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Packaging Your Connector for Release

When your connector is ready for release to a broad audience, take the following additional steps to ensure user success:

  • Create a license agreement for your connector.

  • See the advantages of building your connector with DevKit 3.9 and packaging two sets of connector logo-icons to support the old and new Studio UI.

  • Develop end-to-end walkthroughs to illustrate performing common use cases with your connector.

  • Create a compressed file for distribution using Maven.

Prerequisites

This document assumes you have:

  • Developed your connector

  • Documented the connector in preparation for release. Additional information about documenting your connector is provided in the next section.

  • Completed testing as described in Developing DevKit Connector Tests.

Documenting Use Cases Before Packaging

Before packaging and releasing your connector, we recommend you document your connector effectively. Useful documentation can help reduce your support and training costs, as well as improving customer satisfaction.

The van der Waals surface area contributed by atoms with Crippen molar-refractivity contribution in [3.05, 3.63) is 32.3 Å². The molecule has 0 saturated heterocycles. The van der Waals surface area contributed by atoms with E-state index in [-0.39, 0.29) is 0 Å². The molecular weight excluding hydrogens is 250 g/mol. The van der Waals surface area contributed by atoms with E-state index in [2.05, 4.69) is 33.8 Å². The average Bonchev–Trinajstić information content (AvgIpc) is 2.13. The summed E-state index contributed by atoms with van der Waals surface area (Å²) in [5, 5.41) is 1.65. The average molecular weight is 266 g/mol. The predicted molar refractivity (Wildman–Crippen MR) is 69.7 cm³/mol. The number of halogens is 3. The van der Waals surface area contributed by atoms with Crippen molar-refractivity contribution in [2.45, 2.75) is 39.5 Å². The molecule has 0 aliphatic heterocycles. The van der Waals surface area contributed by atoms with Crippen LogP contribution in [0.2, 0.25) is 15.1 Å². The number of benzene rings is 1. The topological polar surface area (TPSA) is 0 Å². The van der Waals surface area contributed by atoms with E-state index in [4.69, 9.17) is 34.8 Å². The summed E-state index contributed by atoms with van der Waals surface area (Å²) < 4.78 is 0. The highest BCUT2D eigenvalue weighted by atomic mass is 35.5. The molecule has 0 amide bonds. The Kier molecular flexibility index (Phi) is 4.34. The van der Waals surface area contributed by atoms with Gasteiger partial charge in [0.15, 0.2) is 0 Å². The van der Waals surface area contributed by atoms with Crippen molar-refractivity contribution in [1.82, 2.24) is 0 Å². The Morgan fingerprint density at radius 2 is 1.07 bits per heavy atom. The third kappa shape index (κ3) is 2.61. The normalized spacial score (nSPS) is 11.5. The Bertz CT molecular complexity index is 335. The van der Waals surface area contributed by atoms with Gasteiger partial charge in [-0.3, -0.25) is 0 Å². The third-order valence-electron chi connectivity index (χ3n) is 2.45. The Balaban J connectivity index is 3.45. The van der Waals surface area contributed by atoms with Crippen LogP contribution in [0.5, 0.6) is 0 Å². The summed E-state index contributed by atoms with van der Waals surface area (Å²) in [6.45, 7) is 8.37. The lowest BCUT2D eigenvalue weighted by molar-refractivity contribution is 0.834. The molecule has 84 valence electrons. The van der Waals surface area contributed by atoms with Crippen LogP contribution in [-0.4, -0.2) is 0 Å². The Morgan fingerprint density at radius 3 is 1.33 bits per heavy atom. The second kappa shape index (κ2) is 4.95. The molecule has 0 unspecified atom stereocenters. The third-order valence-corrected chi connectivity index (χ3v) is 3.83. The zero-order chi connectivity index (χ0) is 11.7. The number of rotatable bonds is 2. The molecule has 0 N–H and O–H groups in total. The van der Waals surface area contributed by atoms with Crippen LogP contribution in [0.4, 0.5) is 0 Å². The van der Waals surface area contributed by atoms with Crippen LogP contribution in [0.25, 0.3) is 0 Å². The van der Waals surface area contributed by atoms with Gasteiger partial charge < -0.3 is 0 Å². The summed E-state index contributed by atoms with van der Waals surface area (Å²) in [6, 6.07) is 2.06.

Documentation tips:

  • Readme - Provide a Readme file that customers can readily access. The best Readme file appears automatically during installation, such as part of an installation wizard. The Readme needs to contain installation information and explain any required software that customers need to install or configure first before they can install your connector.

  • Use Cases: Explain why, when, and how a customer uses your connector. For each use case, provide examples with explanations.

  • Release Notes: Ensure your connector is versioned and that you help customers understand what changes between releases. We recommend that you list new features, known issues, and what issues were fixed.